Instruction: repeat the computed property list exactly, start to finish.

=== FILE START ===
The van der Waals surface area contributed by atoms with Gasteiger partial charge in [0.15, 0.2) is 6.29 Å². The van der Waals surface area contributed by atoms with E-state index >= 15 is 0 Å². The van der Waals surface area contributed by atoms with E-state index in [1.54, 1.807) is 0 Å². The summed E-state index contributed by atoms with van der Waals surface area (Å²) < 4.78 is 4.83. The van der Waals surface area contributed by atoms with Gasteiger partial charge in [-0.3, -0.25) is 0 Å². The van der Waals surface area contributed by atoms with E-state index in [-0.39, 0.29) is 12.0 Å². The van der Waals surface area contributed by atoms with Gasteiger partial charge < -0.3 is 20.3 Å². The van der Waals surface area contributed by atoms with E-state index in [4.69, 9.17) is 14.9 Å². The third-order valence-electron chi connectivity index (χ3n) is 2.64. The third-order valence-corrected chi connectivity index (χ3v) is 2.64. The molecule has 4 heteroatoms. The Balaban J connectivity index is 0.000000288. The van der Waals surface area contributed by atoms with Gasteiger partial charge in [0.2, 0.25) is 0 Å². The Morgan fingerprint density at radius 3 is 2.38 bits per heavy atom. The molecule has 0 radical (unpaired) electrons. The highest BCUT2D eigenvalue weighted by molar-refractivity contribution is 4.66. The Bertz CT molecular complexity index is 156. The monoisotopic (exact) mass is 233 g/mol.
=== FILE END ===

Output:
The van der Waals surface area contributed by atoms with Gasteiger partial charge in [0.15, 0.2) is 6.29 Å². The van der Waals surface area contributed by atoms with E-state index >= 15 is 0 Å². The van der Waals surface area contributed by atoms with E-state index in [1.54, 1.807) is 0 Å². The summed E-state index contributed by atoms with van der Waals surface area (Å²) < 4.78 is 4.83. The van der Waals surface area contributed by atoms with Gasteiger partial charge in [-0.3, -0.25) is 0 Å². The van der Waals surface area contributed by atoms with E-state index in [-0.39, 0.29) is 12.0 Å². The van der Waals surface area contributed by atoms with Gasteiger partial charge < -0.3 is 20.3 Å². The van der Waals surface area contributed by atoms with E-state index in [4.69, 9.17) is 14.9 Å². The third-order valence-electron chi connectivity index (χ3n) is 2.64. The third-order valence-corrected chi connectivity index (χ3v) is 2.64. The molecule has 4 heteroatoms. The Balaban J connectivity index is 0.000000288. The van der Waals surface area contributed by atoms with Gasteiger partial charge in [0.2, 0.25) is 0 Å². The Morgan fingerprint density at radius 3 is 2.38 bits per heavy atom. The molecule has 0 radical (unpaired) electrons. The highest BCUT2D eigenvalue weighted by molar-refractivity contribution is 4.66. The Bertz CT molecular complexity index is 156. The monoisotopic (exact) mass is 233 g/mol.